Wednesday, May 2, 2007

Lingerie ads should not have to look like porn

Corporations that try and sell their products by using sex/women's bodies piss me off. Seriously. I fail to see how a naked woman, or a woman wearing lingerie, in a sexual posture is relevant to a watch, perfume or pair of jeans. In such cases, it's just plain exploitation.

Because of that "relevance" criterion, I feel more comfortable about lingerie ads featuring - most appropriately - women wearing lingerie, except of course, when the photograph connotes sexual submission, or otherwise seems degrading to its subject.

I noticed an ad on a bus today, for Calvin Klein's "Perfect Fit" line of women's underwear. The ad was composed of three pictures of a skinny woman, with a sad face, and coaly, tired eyes, who was twisting herself on some sort of furry carpet, in a white, blank, dimly-lit room. It reminded me of those awful American Apparel ads, and of the Marc Jacobs series featuring a scared-looking - and 12 year-old - Dakota Fanning.

The ad didn't say much about the products, but it urged its audience to visit a website called "Natalia's room".

Yuck. It really sounded like a "designer" version of your garden variety of mail-order Western Europe brides webcam porn.

When I got home, I checked out the website for Calvin Klein Underwear. I wanted to know more about this publicity campaign and "Natalia". Naturally, I looked into the women's section, but to my surprise, "Natalia's room" was nowhere to be found.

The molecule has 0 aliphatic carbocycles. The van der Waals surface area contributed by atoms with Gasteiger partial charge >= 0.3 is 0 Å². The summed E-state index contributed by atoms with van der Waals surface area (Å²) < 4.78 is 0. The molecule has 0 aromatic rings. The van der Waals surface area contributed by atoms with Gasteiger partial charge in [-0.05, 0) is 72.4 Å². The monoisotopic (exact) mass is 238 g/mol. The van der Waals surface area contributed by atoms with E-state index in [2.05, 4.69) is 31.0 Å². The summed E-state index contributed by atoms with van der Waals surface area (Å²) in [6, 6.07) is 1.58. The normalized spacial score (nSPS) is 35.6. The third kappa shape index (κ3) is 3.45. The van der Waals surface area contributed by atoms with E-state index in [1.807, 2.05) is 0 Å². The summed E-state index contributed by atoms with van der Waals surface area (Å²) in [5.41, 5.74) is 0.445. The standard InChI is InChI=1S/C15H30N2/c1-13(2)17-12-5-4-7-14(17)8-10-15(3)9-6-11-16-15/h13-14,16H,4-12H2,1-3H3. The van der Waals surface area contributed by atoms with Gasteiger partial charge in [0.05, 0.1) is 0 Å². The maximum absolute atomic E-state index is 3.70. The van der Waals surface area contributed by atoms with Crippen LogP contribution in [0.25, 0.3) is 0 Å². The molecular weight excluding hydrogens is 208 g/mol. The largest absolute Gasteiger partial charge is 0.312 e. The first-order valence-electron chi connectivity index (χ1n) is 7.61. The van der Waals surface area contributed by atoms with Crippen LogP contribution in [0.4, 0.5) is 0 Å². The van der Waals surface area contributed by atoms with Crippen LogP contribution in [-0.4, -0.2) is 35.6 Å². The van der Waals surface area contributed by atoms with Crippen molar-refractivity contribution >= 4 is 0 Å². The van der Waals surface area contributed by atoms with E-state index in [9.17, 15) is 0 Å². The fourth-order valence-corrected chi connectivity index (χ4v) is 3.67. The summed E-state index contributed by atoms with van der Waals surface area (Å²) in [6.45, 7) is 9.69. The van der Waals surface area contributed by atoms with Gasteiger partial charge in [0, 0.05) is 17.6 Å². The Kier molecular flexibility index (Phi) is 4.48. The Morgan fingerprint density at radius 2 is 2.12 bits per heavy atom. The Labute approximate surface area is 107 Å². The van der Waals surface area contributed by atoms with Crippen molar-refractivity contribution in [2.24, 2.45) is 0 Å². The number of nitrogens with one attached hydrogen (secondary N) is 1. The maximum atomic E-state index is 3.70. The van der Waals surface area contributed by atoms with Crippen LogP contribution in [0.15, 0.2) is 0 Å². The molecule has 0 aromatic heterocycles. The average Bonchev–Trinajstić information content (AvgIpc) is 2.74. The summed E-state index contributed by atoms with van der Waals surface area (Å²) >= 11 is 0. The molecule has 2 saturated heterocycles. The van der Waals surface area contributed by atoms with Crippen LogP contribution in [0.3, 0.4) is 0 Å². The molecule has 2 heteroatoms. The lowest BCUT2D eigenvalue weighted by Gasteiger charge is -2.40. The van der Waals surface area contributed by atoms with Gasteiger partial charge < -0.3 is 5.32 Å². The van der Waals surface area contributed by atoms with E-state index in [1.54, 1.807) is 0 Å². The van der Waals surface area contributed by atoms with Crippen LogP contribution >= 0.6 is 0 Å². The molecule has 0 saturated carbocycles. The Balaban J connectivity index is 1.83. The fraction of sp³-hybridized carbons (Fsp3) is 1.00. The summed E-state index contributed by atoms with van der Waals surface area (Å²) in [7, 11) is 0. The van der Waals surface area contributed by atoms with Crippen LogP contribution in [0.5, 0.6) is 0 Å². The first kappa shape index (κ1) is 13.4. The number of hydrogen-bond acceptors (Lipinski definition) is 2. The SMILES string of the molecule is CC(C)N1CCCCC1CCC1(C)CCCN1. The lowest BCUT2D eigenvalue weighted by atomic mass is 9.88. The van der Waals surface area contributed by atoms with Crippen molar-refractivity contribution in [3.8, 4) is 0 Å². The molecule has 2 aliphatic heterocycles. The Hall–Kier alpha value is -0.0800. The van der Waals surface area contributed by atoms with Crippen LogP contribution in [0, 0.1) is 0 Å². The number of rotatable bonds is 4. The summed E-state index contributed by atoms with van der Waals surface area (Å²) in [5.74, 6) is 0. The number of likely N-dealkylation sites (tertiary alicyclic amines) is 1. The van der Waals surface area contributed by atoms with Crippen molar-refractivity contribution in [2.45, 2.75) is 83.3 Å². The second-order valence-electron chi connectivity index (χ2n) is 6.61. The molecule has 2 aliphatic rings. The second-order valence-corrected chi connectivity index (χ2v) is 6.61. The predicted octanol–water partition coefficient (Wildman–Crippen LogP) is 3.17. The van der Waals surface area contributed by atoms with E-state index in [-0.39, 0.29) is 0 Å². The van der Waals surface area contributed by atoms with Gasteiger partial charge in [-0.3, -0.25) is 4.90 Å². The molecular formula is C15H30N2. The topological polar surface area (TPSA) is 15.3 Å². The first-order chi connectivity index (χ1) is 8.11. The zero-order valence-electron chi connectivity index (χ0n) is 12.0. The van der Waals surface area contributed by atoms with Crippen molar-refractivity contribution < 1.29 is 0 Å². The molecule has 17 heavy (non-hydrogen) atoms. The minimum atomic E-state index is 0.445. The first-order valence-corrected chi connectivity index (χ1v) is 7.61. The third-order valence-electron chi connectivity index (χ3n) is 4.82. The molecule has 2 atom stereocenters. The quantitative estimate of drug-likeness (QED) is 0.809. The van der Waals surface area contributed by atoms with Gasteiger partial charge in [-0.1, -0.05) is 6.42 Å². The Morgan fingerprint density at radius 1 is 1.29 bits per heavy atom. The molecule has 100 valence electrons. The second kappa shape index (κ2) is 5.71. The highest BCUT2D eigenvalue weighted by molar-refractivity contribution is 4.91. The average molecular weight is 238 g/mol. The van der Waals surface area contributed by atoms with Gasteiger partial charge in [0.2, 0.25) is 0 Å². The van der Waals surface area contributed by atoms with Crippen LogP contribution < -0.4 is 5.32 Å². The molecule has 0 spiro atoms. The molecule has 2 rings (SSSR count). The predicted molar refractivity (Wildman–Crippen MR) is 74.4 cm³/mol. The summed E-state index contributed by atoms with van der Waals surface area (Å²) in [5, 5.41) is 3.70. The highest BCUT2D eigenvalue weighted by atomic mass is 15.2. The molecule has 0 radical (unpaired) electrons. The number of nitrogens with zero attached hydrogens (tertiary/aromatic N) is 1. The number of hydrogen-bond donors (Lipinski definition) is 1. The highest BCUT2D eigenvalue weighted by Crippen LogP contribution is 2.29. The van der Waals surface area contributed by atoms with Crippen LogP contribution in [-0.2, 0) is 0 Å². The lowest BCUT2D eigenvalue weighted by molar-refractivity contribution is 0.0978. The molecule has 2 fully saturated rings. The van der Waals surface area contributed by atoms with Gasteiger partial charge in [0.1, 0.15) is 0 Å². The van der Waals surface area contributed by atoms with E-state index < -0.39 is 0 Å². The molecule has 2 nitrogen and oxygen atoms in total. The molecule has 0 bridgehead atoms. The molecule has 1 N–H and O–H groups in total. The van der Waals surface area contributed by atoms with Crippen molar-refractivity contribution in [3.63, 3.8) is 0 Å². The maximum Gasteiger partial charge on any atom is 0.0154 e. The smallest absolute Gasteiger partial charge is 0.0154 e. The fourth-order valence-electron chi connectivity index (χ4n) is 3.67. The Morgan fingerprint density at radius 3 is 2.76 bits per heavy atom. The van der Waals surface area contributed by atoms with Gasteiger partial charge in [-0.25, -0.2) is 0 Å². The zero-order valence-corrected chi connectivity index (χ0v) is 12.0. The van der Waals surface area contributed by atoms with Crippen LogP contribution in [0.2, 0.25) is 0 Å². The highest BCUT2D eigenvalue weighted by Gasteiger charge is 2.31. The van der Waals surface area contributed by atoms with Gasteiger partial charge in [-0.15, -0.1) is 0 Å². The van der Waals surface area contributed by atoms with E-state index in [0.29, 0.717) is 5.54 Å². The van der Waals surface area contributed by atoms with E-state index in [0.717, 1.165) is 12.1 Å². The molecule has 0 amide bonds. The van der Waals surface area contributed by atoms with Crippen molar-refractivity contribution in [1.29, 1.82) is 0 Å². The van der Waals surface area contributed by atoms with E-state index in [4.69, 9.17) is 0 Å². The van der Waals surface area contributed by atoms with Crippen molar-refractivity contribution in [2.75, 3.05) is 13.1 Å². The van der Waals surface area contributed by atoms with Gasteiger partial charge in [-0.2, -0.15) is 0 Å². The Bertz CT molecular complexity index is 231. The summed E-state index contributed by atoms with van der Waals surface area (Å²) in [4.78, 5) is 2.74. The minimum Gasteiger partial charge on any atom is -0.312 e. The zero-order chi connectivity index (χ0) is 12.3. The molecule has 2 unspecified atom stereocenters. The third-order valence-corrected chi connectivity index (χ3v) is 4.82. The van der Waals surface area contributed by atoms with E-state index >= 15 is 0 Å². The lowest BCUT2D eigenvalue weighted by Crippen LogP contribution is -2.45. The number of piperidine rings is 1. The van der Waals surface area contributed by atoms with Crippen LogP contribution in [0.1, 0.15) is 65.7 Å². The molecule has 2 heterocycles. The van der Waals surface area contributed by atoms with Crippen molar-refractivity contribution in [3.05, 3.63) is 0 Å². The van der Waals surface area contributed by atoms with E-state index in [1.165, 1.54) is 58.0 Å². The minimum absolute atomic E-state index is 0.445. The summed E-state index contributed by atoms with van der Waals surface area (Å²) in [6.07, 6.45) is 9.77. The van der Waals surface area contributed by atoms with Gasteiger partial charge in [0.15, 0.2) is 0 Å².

But then I checked in the men's section. And there it was.

Isn't it funny? You'd think men wouldn't be interested in the advantages of a well-fitted bra.

Or could it be that they are in fact interested in looking at dozens of grim, sleazy pictures of a "struggling" Russian girl, in pornographic poses, in downloading larger versions of those pictures, and even watching Natalia's video?

But then again. What do I know? After all, I'm *just* a frustrated radical feminist who sees porn and sexual exploitation of women everywhere.

I should not be disgusted by the rampant racist stereotypes of that publicity campaign (the Russian girl, her "struggling" background, the sleazy decor in the pictures, the cheap-looking satin sheets, the blend, prison-like background). Nor should I feel uncomfortable with the fact that while the product is marketed to women exclusively, it's men who are marketed Natalia's image and "sexuality".

I'm sick of this. I'm off to watch America's Next Top Model.


On a related topic, check out Charlie's Blog of Feminist Activism Against Porn, about her crusade in the UK against so-called "Lad's Mags".

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